|Title:||Such a Fun Age (Buy Here)|
|Disclaimer:||I was kindly sent a copy of this novel in exchange for an honest review from Jonathan Ball Publishers in South Africa.|
This was a very unexpected novel. Not so much in terms of what I had created in my own head, but rather how its been portrayed in the book community. In my limited knowledge of the book beforehand I was unprepared for a story that was not so much about the particular racial incident that occurs in the beginning, but rather a story about the world we live in today and what that means. It is also very much a story about a twenty-five year old woman quite content with her life despite everyone else’s opinion that she shouldn’t be.
Such a Fun Age is set in today’s world of Instagram posts, the Black Lives Matter movement and the world’s obsession with documenting everything. Emira Tucker, our protagonist who is a twenty-five year old woman without any social media to her name, works as an occasional babysitter for Alix Chamberlain a feminist blogger who inspires women to write letters to get what they want. Emira takes care of Alix’s eldest Briar, no more than three times a week, and works as a typist for the Green Party the rest of the week. She has three really close friends Shaunie, Zara and Josefa who are all doing relatively successful things with their lives which involve careers and decent apartments. Despite her two jobs Emira is almost always broke, and so when Alix calls her to mind Briar out of the blue one night when Emira is out at a club with her friends she jumps at the chance. That night an angry protester threw an egg through the Chamberlain’s window to protest against a segment her husband Peter had done on the news in which he made a derogatory comment about a person of color. The egg broke the window, and as they had called the police and didn’t want Briar to be upset they called Emira and asked her to take their three year old daughter to the closest grocery store to keep her occupied. At the store a customer and a security guard accuse Emira of kidnapping Briar. A man named Kelley Coupland witnesses this incident and offers to help Emira. At this stage in my review it is perhaps necessary to mention that Emira is black, and the Chamberlain’s and Kelley are white.
Days later and Emira wants to forget the incident ever happened despite Alix insisting that they will help Emira in any way even if that includes legal action against the store. Emira just wants to forget it and continue taking care of Briar whom she adores. Emira may seem content with the status quo, and therefore without ambition according to everyone else, but it is only when she is having inane conversations with this particular toddler does she seem to be at her happiest.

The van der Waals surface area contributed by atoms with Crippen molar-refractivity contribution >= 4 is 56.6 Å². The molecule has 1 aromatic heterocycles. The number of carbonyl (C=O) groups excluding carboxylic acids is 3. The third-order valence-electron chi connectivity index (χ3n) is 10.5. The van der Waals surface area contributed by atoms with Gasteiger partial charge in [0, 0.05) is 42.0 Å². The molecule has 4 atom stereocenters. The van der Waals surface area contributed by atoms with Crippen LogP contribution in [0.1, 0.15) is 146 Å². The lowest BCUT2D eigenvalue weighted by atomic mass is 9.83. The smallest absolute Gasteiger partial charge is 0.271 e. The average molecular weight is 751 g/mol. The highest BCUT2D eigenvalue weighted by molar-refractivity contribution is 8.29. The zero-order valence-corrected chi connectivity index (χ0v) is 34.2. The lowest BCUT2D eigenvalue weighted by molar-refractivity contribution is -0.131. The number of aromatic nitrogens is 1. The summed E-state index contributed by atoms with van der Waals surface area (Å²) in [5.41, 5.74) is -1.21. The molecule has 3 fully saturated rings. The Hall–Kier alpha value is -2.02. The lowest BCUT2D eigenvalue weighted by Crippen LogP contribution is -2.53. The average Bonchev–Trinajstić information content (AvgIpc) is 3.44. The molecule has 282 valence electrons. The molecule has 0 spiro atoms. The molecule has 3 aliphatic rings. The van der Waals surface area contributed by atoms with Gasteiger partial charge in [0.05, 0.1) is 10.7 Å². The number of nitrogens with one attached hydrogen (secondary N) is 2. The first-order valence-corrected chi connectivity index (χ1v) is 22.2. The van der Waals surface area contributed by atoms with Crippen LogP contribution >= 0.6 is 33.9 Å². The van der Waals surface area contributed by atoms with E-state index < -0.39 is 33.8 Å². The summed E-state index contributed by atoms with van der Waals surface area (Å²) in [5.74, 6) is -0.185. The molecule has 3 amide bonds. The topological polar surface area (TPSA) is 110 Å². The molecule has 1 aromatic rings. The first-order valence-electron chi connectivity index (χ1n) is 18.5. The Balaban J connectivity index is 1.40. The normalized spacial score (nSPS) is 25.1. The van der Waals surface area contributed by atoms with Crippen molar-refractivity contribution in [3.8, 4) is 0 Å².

The incident at the grocery store has altered the relationship between Alix and Emira. Alex, who was once Alex Murphy (she changed her name after a bullying incident back in high school), starts to see Emira’s role in her life very differently and becomes more and more fascinated with her babysitter’s social life, and essentially her life outside of the Chamberlain’s ordered world. When Emira starts dating someone new she starts becoming even more entangled when it comes to light that the two women have something very disturbing in common. Her own friends Rachel, Jodi and Tamra – the ultimate ‘mom squad’ are a delightful distraction from her life in Philadelphia, as they represent a clearly more glamorous past life in New York. It is clear that Alix is obsessed with her past, and essentially creating a personae she deems fit for the rest of the world to see.
This is not simply a story about a young black woman and her white employer. It is so much more than a conversation about racial profiling and assumptions and the conversations we have with one another without being aware that we are even having them. It is definitely about these things but it is also about the assumptions we make about one another everyday regardless of color and/or economic situation. This novel also brings up racial fetishization, the role of technology in our modern lives and the choices the privileged make everyday to either take care of themselves or to take care of those around them. In so many ways this novel is about choice, and it is also interesting to note that (in my humble opinion) the most likeable character is Briar who has not been tainted by a past, who doesn’t sit in judgement of what she does not know and whose life is simply what it is right in front of her, because at three years old she doesn’t really have the ability to ‘choose’ any other way of being.
Kiley Reid is a phenomenal writer, and I applaud this debut novel as another fantastic literary example of a conversation that the whole world should be having every day.